You are here

Daniel Arnold House

-A A +A
1714, Walter Allen, master builder (or in his manner); c. 1800; later side wing and bay. 71 Great Rd. (northeast corner of Great Rd. and Warren Ave.)

This central-chimney house, among the earliest houses in the village, was radically enlarged and modernized in the Federal style, acquiring a two-and-one-half-story, five-bay facade. The exceptional entrance treatment is duplicated in two houses across the street, as well as in others in the village, giving it a distinctive quality. The door is topped by a semicircular light, usually set against a field of rustication bounded by fluted pilasters, all sheltered by a wide, pedimented porch supported on attenuated Tuscan columns. This entrance motif is associated with Walter Allen, the local master builder at the time; but the detailing seems somewhat less refined than that in houses known to be by him. So the house may merely reflect his influence. (In Rhode Island, this porch type seems to be limited to a few northern towns; wherever it appears, it can be assumed that there is some connection with Union Village.) The wing off one side and a bay window on the other are of indeterminate date.

Writing Credits

Author: 
William H. Jordy et al.
×

Data

What's Nearby

Citation

William H. Jordy et al., "Daniel Arnold House", [North Smithfield, Rhode Island], SAH Archipedia, eds. Gabrielle Esperdy and Karen Kingsley, Charlottesville: UVaP, 2012—, http://sah-archipedia.org/buildings/RI-01-NS6.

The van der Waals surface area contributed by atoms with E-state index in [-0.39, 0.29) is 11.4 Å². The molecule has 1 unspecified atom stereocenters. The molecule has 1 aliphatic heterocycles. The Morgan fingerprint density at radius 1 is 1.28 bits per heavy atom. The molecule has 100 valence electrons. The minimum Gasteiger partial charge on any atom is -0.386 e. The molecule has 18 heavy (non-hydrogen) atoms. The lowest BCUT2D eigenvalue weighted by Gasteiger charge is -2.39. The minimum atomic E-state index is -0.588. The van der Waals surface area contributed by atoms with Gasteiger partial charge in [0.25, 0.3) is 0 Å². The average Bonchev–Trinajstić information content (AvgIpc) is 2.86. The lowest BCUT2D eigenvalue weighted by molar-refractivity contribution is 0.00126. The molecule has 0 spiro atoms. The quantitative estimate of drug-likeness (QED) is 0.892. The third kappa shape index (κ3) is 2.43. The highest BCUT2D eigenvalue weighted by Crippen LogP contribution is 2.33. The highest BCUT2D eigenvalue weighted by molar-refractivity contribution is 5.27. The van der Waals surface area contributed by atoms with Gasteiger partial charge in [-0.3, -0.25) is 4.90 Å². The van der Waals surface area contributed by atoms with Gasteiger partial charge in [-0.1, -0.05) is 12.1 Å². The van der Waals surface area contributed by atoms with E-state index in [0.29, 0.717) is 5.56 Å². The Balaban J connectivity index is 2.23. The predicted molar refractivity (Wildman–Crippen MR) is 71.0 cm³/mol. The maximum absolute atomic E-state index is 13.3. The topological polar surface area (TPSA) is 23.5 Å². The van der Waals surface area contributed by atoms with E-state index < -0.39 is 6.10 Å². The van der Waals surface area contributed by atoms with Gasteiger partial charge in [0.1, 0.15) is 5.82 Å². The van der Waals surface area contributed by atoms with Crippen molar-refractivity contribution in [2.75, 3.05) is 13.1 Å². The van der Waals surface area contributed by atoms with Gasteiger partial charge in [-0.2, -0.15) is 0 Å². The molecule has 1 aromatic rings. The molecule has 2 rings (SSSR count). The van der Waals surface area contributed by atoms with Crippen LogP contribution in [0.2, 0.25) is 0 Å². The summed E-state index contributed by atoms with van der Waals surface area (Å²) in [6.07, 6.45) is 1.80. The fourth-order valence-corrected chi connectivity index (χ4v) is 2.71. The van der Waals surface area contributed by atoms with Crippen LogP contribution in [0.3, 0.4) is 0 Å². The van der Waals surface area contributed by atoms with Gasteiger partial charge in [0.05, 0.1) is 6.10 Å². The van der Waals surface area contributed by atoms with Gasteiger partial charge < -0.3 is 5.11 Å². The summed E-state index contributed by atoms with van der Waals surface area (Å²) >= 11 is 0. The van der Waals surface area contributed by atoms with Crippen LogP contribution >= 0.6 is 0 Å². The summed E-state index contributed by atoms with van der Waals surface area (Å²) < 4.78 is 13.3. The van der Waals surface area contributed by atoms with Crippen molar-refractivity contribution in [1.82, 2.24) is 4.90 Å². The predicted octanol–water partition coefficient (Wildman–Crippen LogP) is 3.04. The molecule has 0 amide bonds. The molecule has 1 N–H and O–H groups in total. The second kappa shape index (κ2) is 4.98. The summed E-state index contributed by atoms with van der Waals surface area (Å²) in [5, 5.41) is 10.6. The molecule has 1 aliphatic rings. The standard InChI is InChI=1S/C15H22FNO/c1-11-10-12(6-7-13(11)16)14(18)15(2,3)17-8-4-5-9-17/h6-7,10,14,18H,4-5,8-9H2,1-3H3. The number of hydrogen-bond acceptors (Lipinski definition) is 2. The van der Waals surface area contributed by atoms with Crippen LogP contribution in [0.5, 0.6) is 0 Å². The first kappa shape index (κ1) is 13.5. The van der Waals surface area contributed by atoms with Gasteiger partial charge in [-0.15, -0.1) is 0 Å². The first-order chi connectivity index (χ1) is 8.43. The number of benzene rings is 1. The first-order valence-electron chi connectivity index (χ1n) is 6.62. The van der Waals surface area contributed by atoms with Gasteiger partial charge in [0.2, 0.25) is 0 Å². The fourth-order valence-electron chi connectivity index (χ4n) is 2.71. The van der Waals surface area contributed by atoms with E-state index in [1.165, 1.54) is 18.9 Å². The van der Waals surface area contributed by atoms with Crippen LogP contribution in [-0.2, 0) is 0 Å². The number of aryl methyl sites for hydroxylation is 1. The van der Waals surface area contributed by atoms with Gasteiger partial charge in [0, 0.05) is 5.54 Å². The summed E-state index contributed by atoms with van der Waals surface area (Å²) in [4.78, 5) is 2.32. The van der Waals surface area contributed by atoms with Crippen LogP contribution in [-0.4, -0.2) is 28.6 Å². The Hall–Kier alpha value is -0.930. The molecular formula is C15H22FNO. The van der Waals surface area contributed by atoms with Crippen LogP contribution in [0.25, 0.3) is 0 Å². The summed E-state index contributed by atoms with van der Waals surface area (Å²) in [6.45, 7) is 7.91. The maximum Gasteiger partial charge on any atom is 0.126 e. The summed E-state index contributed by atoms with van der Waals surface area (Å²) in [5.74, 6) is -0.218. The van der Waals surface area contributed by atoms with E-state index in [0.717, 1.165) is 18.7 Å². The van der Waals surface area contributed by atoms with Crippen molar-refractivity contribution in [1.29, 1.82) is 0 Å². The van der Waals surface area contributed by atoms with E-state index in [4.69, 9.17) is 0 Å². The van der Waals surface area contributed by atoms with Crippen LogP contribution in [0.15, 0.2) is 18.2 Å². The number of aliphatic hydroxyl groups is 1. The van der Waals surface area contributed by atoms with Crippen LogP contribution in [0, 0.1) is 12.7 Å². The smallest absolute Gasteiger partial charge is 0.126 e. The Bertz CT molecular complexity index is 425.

Print Source

Buildings of Rhode Island, William H. Jordy, with Ronald J. Onorato and William McKenzie Woodward. New York: Oxford University Press, 2004, 241-241.

If SAH Archipedia has been useful to you, please consider supporting it.

SAH Archipedia tells the story of the United States through its buildings, landscapes, and cities. This freely available resource empowers the public with authoritative knowledge that deepens their understanding and appreciation of the built environment. But the Society of Architectural Historians, which created SAH Archipedia with University of Virginia Press, needs your support to maintain the high-caliber research, writing, photography, cartography, editing, design, and programming that make SAH Archipedia a trusted online resource available to all who value the history of place, heritage tourism, and learning.

, ,